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Should injury-riddled Flyers try to add Ilya Kovalchuk?

The injury-plagued Flyers could use a jolt of offense and someone to help their struggling power play.

Ilya Kovalchuk (right) trying to defend against the Flyers' Travis Konecny during a game against Los Angeles last season.
Ilya Kovalchuk (right) trying to defend against the Flyers' Travis Konecny during a game against Los Angeles last season.Read moreYONG KIM / Staff Photographer

With Oskar Lindblom likely out for the rest of the season as he battles a rare bone cancer, the Flyers’ thoughts are with their gifted left winger.

As for the hockey side, which obviously doesn’t seem as important these days, the Flyers will miss Lindblom’s outstanding all-around play. Lindblom and Sean Couturier have been the Flyers’ best two-way players this season.

There is an intriguing free agent out there who wouldn’t cost much who might — might — pick up some of the offense the injury-riddled Flyers will miss with Lindblom out of the lineup.

Hello, Ilya Kovalchuk.

The 6-foot-3, 222-pound Kovalchuk is not known for his defense, but could give the Flyers’ offense a jolt, especially on their struggling power play.

Should the cap-strapped Flyers pursue him?

Kovalchuk, 36, cleared unconditional waivers Tuesday, and his contract with the Kings was terminated. He is an unrestricted free agent and says he will play for the minimum ($700,000) but wants to go to a contender.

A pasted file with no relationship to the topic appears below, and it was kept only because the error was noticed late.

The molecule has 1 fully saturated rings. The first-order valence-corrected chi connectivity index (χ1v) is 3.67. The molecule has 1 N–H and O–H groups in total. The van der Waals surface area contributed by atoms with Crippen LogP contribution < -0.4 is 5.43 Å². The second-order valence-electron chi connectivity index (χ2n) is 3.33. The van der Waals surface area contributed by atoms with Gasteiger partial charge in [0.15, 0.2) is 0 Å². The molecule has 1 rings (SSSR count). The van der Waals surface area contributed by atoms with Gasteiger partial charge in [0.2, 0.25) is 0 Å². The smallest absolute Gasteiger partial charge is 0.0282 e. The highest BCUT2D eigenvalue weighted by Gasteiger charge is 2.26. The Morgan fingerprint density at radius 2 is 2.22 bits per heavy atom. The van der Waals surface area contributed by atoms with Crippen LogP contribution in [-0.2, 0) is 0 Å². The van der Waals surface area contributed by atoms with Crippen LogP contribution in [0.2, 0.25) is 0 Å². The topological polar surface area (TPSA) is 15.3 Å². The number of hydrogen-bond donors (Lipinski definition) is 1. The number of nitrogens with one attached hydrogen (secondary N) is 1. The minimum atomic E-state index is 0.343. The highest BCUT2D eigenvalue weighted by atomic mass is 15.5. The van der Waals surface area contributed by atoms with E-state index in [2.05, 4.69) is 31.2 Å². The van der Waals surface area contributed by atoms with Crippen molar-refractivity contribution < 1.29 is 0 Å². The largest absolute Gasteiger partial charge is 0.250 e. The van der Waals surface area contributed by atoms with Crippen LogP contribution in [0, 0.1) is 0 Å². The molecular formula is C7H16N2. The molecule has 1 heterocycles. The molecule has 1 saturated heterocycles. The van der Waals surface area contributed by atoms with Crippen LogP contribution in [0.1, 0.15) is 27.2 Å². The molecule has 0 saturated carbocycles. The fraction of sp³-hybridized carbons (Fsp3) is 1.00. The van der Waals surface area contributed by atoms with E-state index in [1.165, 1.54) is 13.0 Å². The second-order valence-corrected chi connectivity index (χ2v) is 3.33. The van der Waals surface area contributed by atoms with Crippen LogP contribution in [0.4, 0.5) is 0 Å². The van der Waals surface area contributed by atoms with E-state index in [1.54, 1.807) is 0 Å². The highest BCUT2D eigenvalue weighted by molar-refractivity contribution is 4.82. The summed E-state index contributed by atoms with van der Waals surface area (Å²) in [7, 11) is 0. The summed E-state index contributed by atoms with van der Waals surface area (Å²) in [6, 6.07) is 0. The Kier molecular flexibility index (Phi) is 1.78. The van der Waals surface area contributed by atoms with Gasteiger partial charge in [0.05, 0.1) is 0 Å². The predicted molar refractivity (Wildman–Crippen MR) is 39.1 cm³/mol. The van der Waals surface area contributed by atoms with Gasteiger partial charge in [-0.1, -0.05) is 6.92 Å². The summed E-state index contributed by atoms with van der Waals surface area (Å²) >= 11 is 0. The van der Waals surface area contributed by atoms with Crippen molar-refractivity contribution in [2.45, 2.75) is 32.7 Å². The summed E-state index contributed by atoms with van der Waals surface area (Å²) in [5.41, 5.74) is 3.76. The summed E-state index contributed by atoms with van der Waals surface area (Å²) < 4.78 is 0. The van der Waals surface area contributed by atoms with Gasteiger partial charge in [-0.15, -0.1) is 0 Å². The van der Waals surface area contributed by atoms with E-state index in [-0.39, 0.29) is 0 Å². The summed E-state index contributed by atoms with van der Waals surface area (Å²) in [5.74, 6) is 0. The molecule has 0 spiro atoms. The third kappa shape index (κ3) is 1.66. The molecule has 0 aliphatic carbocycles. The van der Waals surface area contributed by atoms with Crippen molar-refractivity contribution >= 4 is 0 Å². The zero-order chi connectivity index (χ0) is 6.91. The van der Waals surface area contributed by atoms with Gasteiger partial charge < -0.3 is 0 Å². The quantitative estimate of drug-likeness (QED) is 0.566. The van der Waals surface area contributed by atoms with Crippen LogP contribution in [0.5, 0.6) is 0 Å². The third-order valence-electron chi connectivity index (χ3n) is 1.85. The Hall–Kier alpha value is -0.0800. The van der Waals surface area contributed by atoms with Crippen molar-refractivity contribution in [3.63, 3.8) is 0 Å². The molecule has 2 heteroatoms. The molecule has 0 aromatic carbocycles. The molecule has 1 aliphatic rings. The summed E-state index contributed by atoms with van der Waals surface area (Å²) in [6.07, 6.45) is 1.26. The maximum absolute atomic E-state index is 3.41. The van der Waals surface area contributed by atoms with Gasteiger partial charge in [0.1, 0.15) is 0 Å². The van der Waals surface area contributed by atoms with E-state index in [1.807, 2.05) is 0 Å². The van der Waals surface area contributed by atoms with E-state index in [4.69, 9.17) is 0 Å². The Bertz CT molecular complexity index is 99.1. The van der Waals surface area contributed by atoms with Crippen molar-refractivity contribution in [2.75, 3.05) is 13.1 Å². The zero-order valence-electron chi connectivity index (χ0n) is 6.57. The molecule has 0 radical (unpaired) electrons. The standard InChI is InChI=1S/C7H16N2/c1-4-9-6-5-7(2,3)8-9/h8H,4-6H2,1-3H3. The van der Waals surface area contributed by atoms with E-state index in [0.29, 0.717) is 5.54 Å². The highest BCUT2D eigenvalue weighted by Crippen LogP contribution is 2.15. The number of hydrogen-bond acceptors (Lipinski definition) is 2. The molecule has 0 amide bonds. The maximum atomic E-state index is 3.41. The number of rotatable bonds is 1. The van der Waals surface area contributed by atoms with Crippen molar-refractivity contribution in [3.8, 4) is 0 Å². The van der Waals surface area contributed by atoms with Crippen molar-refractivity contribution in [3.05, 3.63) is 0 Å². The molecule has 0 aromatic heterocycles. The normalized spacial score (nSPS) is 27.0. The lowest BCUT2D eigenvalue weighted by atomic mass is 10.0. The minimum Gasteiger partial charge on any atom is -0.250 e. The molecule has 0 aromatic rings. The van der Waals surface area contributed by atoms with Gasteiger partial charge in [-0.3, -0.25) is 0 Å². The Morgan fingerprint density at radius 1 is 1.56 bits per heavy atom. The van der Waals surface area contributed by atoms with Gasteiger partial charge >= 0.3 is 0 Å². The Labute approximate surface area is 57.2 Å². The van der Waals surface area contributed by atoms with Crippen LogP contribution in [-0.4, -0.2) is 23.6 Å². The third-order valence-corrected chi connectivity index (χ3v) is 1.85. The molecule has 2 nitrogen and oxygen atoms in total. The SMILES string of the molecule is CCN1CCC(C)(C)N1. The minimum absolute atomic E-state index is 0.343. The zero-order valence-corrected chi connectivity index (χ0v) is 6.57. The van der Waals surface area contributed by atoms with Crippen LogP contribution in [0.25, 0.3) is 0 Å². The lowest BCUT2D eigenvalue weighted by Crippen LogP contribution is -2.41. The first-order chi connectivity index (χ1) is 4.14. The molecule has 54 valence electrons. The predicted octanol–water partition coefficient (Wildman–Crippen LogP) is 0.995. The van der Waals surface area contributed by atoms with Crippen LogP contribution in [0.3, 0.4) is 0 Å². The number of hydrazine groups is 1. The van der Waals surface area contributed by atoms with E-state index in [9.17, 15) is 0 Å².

Does he have anything left in the tank?

If used the right way, it appears he does, though obviously he is not close to the player who once dominated the NHL while with the Atlanta Thrashers (remember them?) and New Jersey Devils.

Kovalchuk collected 16 goals and 34 points in 64 games last season for Los Angeles, and had three goals, nine points and a minus-10 rating in 17 games for the going-nowhere Kings this season.

In 81 games with the Kings over the last two seasons, Kovalchuk scored 19 goals, recorded 24 assists, and had a minus-36 rating.

He probably could play 10 to 12 minutes a night, including the power play.

In 897 career NHL games, Kovalchuk has 436 goals and 423 assists, and has had six 40-plus goal seasons.

Kovalchuk returned to the NHL last season, signing a three-year deal with Los Angeles after spending the previous five seasons in Russia’s KHL. The fact he wouldn’t cost much could make him a low-risk, high-reward addition.

On the flip side, he could disrupt a close locker room and might take minutes away from a young player.

Is it a move you would make?